Date of Award
Master of Science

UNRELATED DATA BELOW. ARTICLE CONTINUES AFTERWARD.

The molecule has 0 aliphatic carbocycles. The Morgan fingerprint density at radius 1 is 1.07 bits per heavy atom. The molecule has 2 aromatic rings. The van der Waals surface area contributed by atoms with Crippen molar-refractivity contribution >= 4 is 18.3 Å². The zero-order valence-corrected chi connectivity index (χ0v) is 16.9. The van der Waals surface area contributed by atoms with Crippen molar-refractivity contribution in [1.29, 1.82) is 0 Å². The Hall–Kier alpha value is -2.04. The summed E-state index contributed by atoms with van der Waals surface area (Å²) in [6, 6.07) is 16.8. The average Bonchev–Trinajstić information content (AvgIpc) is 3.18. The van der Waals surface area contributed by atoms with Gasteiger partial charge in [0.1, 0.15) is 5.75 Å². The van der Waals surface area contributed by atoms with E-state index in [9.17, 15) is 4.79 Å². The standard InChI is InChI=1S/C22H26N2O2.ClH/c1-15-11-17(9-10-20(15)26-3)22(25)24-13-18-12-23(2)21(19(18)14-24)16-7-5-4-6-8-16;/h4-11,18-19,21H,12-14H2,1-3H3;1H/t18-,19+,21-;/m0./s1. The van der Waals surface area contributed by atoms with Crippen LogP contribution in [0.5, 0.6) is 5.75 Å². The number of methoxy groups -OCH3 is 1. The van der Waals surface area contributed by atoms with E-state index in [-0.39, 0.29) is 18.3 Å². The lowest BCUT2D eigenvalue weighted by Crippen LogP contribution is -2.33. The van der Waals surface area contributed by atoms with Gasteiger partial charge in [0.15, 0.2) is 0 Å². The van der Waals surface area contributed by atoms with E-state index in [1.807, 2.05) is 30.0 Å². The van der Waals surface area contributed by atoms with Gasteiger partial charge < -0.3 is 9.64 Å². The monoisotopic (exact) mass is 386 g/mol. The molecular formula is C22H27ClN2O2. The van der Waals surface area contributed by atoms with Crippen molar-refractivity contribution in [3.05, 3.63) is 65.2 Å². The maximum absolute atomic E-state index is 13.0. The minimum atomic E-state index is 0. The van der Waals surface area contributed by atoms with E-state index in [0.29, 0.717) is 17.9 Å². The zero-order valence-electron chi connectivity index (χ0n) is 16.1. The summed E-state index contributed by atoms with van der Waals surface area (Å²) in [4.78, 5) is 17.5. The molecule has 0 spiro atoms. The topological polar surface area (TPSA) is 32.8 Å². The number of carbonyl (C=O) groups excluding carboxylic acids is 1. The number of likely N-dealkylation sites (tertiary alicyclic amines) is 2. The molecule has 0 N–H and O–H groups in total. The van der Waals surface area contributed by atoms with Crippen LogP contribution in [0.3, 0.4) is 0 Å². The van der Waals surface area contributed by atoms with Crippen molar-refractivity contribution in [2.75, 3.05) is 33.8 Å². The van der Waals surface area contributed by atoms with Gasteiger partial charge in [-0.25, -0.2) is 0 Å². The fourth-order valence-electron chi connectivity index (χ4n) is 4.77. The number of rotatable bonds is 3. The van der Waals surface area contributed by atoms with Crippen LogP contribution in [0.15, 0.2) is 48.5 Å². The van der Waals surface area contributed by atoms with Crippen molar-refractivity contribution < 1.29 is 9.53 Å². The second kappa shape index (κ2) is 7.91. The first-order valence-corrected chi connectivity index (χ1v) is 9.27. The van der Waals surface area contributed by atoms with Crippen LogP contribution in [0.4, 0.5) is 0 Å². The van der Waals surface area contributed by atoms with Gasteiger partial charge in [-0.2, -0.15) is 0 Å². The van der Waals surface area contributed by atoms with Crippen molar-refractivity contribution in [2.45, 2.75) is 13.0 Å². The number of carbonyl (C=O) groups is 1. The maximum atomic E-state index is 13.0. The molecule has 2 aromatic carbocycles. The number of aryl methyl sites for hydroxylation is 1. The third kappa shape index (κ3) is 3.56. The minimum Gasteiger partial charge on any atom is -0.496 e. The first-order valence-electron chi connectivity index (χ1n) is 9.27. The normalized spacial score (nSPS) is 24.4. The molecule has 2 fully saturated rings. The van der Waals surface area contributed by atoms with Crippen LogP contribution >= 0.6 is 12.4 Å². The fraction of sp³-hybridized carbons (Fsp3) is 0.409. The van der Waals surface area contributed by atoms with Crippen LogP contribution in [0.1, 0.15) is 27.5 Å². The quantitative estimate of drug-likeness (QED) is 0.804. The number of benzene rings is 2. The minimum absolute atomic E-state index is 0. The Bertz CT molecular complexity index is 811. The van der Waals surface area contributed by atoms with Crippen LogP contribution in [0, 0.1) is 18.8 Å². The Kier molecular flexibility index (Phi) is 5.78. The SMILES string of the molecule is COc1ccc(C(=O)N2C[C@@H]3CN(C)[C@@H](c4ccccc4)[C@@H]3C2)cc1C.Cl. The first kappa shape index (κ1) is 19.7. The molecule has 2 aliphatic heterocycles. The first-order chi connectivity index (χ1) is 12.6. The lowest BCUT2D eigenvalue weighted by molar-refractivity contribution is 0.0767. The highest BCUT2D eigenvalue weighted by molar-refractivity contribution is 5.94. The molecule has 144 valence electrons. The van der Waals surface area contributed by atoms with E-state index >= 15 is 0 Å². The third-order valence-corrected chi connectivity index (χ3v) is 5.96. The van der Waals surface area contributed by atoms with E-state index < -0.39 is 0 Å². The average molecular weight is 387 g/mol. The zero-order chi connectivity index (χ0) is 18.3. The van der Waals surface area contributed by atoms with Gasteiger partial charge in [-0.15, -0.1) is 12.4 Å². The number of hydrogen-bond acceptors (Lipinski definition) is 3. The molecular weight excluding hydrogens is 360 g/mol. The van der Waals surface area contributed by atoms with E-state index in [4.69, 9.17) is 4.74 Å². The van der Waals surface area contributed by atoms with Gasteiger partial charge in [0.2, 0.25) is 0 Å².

The Leasehold Forestry and Livestock Program (LFLP) was initiated by the Nepal Department of Forest (DOF) in 1993 with two goals: (1) resource regeneration and (2) poverty alleviation. Through support from the United Nations' International Fund for Agriculture Development, the DOF allocated degraded forest and rangeland to eligible, poor households in 10 pilot districts. Today the program supports almost 17,000 families in 22 districts. While the program's tenure and expansion portends success, some have called to question its real economic impact (Baral et al. 2003, Thoms et al. 2006). An exploratory assessment of LFLP was conducted in four districts through in-depth interviews with two major stakeholders: (1) Departments of Forest and Livestock Services officials, who administer LFLP, and (2) user groups. The objectives of the study were to assess perceptions of the social, ecological and economic impacts of LFLP from the perspectives of those most intimately involved in program delivery and outcomes. Thirty personal interviews were conducted in the fall of 2007. The interviews were transcribed and analyzed using qualitative analysis procedures. According to study participants, LFLP has contributed to resource regeneration, healthy forest composition, and increased biodiversity in leased forest parcels through controlled grazing, reforestation incentives, and local management. However, mixed reviews of the economic impact of the program were recorded. The collection of rotational funds among user groups has opened avenues of small investments. Yet, study participants blamed inadequate human resources within the Departments for impairing service delivery and depressing the rate of economic return. Furthermore, ambiguous and inconsistently enforced policies around program guideline compliance have engendered conflict over resource access and use. Perhaps the most significant windfall to user groups is not poverty alleviation but rather increased social capital and capacity building among user groups. User group formation has strengthened networks between members in standing against social discrimination, lobbying their rights at the district level, and sharing knowledge. Our findings suggest that benefits attained by user groups are not entirely commensurate with LFLP goals. We recommend further research on the economic impacts of LFLP. In addition, LFLP officials should recognize and bolster investments in social capital among LFLP user groups.
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